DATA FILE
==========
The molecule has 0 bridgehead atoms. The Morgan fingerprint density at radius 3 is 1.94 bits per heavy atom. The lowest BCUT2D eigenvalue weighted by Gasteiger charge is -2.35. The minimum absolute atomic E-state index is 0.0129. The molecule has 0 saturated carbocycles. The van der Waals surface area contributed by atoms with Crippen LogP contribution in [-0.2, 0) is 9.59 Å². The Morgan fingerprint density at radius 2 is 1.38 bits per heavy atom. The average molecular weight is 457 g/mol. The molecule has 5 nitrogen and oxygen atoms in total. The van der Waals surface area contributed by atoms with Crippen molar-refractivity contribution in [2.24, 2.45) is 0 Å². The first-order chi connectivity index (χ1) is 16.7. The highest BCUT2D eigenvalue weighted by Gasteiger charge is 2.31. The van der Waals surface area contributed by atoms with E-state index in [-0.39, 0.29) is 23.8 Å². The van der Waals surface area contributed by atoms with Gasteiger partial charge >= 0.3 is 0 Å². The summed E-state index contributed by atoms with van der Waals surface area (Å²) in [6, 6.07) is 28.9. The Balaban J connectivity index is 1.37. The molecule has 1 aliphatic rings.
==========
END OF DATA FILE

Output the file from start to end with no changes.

The molecule has 0 bridgehead atoms. The Morgan fingerprint density at radius 3 is 1.94 bits per heavy atom. The lowest BCUT2D eigenvalue weighted by Gasteiger charge is -2.35. The minimum absolute atomic E-state index is 0.0129. The molecule has 0 saturated carbocycles. The van der Waals surface area contributed by atoms with Crippen LogP contribution in [-0.2, 0) is 9.59 Å². The Morgan fingerprint density at radius 2 is 1.38 bits per heavy atom. The average molecular weight is 457 g/mol. The molecule has 5 nitrogen and oxygen atoms in total. The van der Waals surface area contributed by atoms with Crippen molar-refractivity contribution in [2.24, 2.45) is 0 Å². The first-order chi connectivity index (χ1) is 16.7. The highest BCUT2D eigenvalue weighted by Gasteiger charge is 2.31. The van der Waals surface area contributed by atoms with E-state index in [-0.39, 0.29) is 23.8 Å². The van der Waals surface area contributed by atoms with Gasteiger partial charge >= 0.3 is 0 Å². The summed E-state index contributed by atoms with van der Waals surface area (Å²) in [6, 6.07) is 28.9. The Balaban J connectivity index is 1.37. The molecule has 1 aliphatic rings.